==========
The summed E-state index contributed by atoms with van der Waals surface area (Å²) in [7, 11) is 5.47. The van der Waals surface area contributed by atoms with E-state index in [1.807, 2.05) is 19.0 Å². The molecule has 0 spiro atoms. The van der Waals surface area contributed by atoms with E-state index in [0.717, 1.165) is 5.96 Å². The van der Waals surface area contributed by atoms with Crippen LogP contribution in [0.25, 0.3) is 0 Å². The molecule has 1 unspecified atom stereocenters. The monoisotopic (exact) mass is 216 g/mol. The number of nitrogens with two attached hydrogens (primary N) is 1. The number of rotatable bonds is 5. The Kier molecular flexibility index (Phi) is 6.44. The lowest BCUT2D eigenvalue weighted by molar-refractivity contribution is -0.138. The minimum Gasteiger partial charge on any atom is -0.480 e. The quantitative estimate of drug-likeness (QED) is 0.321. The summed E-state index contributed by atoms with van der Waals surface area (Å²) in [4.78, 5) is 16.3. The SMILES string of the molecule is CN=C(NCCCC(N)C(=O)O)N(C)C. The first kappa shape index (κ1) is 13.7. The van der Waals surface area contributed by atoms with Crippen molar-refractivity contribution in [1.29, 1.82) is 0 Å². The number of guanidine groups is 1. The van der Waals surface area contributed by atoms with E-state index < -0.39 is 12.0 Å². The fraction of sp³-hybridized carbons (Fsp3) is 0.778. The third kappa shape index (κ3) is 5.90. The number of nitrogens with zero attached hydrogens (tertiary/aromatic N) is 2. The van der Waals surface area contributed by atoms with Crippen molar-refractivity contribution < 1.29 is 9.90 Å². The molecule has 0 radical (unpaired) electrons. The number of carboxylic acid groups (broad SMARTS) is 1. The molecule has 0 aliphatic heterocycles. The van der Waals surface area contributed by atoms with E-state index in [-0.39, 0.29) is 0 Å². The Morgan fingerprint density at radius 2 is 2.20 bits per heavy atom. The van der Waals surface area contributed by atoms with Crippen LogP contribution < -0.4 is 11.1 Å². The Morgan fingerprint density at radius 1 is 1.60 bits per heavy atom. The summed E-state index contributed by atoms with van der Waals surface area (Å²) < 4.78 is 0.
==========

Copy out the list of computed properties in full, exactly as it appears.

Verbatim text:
The summed E-state index contributed by atoms with van der Waals surface area (Å²) in [7, 11) is 5.47. The van der Waals surface area contributed by atoms with E-state index in [1.807, 2.05) is 19.0 Å². The molecule has 0 spiro atoms. The van der Waals surface area contributed by atoms with E-state index in [0.717, 1.165) is 5.96 Å². The van der Waals surface area contributed by atoms with Crippen LogP contribution in [0.25, 0.3) is 0 Å². The molecule has 1 unspecified atom stereocenters. The monoisotopic (exact) mass is 216 g/mol. The number of nitrogens with two attached hydrogens (primary N) is 1. The number of rotatable bonds is 5. The Kier molecular flexibility index (Phi) is 6.44. The lowest BCUT2D eigenvalue weighted by molar-refractivity contribution is -0.138. The minimum Gasteiger partial charge on any atom is -0.480 e. The quantitative estimate of drug-likeness (QED) is 0.321. The summed E-state index contributed by atoms with van der Waals surface area (Å²) in [4.78, 5) is 16.3. The SMILES string of the molecule is CN=C(NCCCC(N)C(=O)O)N(C)C. The first kappa shape index (κ1) is 13.7. The van der Waals surface area contributed by atoms with Crippen molar-refractivity contribution in [1.29, 1.82) is 0 Å². The number of guanidine groups is 1. The van der Waals surface area contributed by atoms with E-state index < -0.39 is 12.0 Å². The fraction of sp³-hybridized carbons (Fsp3) is 0.778. The third kappa shape index (κ3) is 5.90. The number of nitrogens with zero attached hydrogens (tertiary/aromatic N) is 2. The van der Waals surface area contributed by atoms with Crippen molar-refractivity contribution < 1.29 is 9.90 Å². The molecule has 0 radical (unpaired) electrons. The number of carboxylic acid groups (broad SMARTS) is 1. The molecule has 0 aliphatic heterocycles. The van der Waals surface area contributed by atoms with E-state index in [-0.39, 0.29) is 0 Å². The Morgan fingerprint density at radius 2 is 2.20 bits per heavy atom. The van der Waals surface area contributed by atoms with Crippen LogP contribution < -0.4 is 11.1 Å². The Morgan fingerprint density at radius 1 is 1.60 bits per heavy atom. The summed E-state index contributed by atoms with van der Waals surface area (Å²) < 4.78 is 0.